The members of the Vizcaya Museum and Gardens Trust are honored to serve Miami-Dade County. The Trust was formed by the County Commission in 1998 to oversee Vizcaya. With support from elected officials, private individuals and staff, it has made great strides. Vizcaya’s visitation has nearly doubled, important conservation projects have been accomplished, and our finances are sound.
In anticipation of the estate’s 2016 Centennial, over the past three years the Trust has concluded that the best way to realize Vizcaya’s full potential is to migrate its management to a nonprofit organization. The Trust recommended this governance modification to Mayor Carlos Gimenez, who, after careful evaluation, has now recommended it to the County Commission.
If our proposal is approved, this newly created organization would be rooted in the existing Vizcaya Trust, include appointees by our elected officials, and be led by the same professionals who currently serve Vizcaya. No one has suggested that the county give Vizcaya away.
Our recommendation is that Vizcaya remain a county-owned property, operated under an agreement approved by the county commissioners, with safeguards for Vizcaya’s future.
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Vizcaya is the only nationally accredited museum operated by the county. Based on the success of our county-affiliated peers, the change to a nonprofit management structure is critical to increasing private-sector support for Vizcaya.
To clarify, the Village — the property across South Miami Avenue from Vizcaya’s main house and gardens and part of the National Historic Landmark designation — has been part of Vizcaya for the past century. The Village is where Vizcaya’s original employees lived and worked.
When the Deerings conveyed Vizcaya to the county, they included all of the Village: 11 small historic buildings that stand today as well as the site currently occupied by the science museum. The Deering family’s deeds restricted future use of the Village to purposes supportive of the main house and gardens across the street.
In 1998, county commissioners included in the Trust’s responsibility the whole of the Vizcaya Village. In 2004, the county commissioners and voters approved the Building Better Communities bond program. The bond provided funding for the new science museum downtown. It also specified that Vizcaya would reintegrate the Village — including the current science museum site — to tell Vizcaya’s whole story.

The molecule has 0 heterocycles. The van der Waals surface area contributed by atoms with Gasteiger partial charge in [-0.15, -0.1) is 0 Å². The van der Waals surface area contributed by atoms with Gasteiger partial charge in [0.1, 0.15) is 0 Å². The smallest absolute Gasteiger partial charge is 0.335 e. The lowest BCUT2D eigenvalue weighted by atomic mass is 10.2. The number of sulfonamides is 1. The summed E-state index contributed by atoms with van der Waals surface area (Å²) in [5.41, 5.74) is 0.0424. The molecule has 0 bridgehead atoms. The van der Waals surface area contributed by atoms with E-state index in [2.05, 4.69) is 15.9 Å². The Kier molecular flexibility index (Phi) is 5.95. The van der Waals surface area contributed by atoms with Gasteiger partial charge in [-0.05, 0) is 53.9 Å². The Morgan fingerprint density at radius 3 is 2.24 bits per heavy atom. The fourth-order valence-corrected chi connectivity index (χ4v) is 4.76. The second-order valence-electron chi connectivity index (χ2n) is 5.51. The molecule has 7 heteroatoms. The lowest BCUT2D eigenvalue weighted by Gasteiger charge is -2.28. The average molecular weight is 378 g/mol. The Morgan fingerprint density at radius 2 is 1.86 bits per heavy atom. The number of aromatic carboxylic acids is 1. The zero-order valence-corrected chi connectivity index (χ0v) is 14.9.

Our proposed approach to the Village combines open space with educational, recreational, museum and garden activities that celebrate the history and respect the scale, ambience and integrity of Vizcaya. We will continue to solicit public input before proceeding to the County Commissioners for their approval. It is clear that the entire Village is vital to Vizcaya’s future, and restoration of the historic buildings and the landscape that once supported Vizcaya must be at the heart of this plan.
To elevate Vizcaya as a model of our community’s passion for creativity, the natural environment, beauty, history, internationalism and inclusiveness, we believe that the change to nonprofit governance and full use of the Village property are required.
Joel Hoffman, executive director, on behalf of the Vizcaya Museum and Gardens Trust, Miami and the Members of the Vizcaya Museum and Gardens Trust: Rayfield McGhee (Chair), Shawn Khosravi (Vice Chair), Carlton Cole (Treasurer), Laura Munilla (Secretary), Max Blumberg, Abbie Cuellar, Mireille Chancy Gonzalez, Angel Cabrera, Ruth Clyne, Kathy Heinly, Stella Holmes, Cathy Jones (former Chair), Donald Kress, William Meyersohn (Deering family representative), Barnaby Min, Jeffrey Rynor (former Chair), Lyse Cuellar Vidal, Jose Villalobos (former Chair), and Arva Moore Parks (founding Chair).